Britons better off than ever

Years of recession and then low growth, inflation and slow productivity growth since then have combined to dampen pay growth and living standards, reports The Telegraph.

But now, even after taking into account price rises and changes to family composition, disposable incomes are at a record high, according to the Office for National Statistics.

The median household earned £26,400 after direct taxes and benefits in the financial year ending in March, up £700 on the previous year, and £400 above the previous high of £26,000 in 2007-08.

The biggest increase was enjoyed by retired households, whose disposable income of £21,500 is up £1,700 on the 2007-08 level.

Working households still have some ground to recover, with an average disposable income of £29,200, which is £400 short of the pre-crash level.

Economists are worried, however, that the fall in the pound since the EU referendum could cause a spike in inflation as imported goods become more expensive.

“The already sluggish growth in nominal wages will probably slow sharply, reflecting weaker labour demand and a reluctance of employees to bargain hard for wage increases,” said Kallum Pickering from Berenberg Bank.

“With inflation rising to at least the [Bank of England’s] 2 per cent target by early next year, real wages are likely to fall during 2017.”

Meanwhile official figures showed the average worker received wages of £501 per week in the three months to June – a rise of 2.4 per cent on the year.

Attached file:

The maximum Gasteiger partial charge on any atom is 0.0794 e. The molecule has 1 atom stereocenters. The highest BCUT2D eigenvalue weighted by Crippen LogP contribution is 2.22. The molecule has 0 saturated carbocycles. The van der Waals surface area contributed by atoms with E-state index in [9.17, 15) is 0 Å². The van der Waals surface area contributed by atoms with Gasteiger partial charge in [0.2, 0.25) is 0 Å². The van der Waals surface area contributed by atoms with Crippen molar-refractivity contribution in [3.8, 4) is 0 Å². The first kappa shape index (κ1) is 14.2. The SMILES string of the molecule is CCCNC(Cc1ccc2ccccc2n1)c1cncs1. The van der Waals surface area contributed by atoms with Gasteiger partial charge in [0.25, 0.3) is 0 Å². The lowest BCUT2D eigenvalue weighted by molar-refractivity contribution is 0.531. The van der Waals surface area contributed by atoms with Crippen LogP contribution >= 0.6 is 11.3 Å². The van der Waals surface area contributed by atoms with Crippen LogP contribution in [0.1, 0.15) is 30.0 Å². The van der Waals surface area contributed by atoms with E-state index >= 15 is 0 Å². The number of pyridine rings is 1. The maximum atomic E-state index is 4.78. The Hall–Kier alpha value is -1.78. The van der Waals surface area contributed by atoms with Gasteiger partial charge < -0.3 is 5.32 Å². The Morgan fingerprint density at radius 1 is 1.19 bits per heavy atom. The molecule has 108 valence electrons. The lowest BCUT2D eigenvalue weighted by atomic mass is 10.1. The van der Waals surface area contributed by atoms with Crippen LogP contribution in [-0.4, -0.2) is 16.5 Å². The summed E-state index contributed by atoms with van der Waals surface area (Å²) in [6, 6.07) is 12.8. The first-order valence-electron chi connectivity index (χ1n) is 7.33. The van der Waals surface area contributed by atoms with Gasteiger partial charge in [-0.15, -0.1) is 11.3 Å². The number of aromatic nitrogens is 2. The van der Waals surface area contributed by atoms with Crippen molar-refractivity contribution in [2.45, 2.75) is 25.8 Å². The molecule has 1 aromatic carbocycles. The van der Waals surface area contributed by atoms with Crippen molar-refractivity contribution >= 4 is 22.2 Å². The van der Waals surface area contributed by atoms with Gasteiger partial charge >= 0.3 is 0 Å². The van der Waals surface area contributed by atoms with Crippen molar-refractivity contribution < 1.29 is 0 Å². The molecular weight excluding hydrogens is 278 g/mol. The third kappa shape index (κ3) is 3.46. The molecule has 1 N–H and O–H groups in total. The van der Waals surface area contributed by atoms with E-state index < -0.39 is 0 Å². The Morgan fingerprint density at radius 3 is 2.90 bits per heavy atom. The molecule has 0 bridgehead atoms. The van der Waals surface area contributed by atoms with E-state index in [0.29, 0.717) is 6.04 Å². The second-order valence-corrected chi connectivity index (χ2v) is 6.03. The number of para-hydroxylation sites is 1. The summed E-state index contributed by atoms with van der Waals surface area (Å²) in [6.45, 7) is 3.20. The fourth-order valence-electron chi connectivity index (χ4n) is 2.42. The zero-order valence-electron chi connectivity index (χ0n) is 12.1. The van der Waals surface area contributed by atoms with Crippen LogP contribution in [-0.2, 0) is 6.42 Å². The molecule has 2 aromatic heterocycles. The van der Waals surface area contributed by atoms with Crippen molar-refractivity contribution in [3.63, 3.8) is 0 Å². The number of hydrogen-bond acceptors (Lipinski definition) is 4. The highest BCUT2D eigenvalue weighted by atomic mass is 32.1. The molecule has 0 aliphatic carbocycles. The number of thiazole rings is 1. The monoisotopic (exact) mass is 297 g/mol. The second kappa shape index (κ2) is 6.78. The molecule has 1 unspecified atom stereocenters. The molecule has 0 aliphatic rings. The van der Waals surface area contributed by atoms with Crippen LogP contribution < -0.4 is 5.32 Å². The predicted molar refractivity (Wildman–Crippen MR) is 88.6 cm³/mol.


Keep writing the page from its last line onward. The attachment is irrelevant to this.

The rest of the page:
Public sector workers are paid slightly more than those in the private sector, but the gap is closing rapidly as the Treasury’s purse strings remain under a tight grip.

The gap in pay opened up in the financial crisis, when the pay of Government workers was protected more than private sector salaries.

But seven years on, the gap has almost closed.

Private sector workers were paid 5 per cent less than those in the public sector by 2011, and the gap even spiked to 7 per cent in 2013. But tight control of public spending and a sustained reduction in state employment has reduced the gap to below 1pc now.

Earlier this year private sector workers briefly earned more than those in the public sector for the first time since January 2009.

Construction workers received the biggest pay rise with wages up an average of 8.4 per cent in the past year. Those in finance and business services earned a 2.6 per cent raise, while the average public sector worker’s pay went up by only 1.7 per cent in the past year.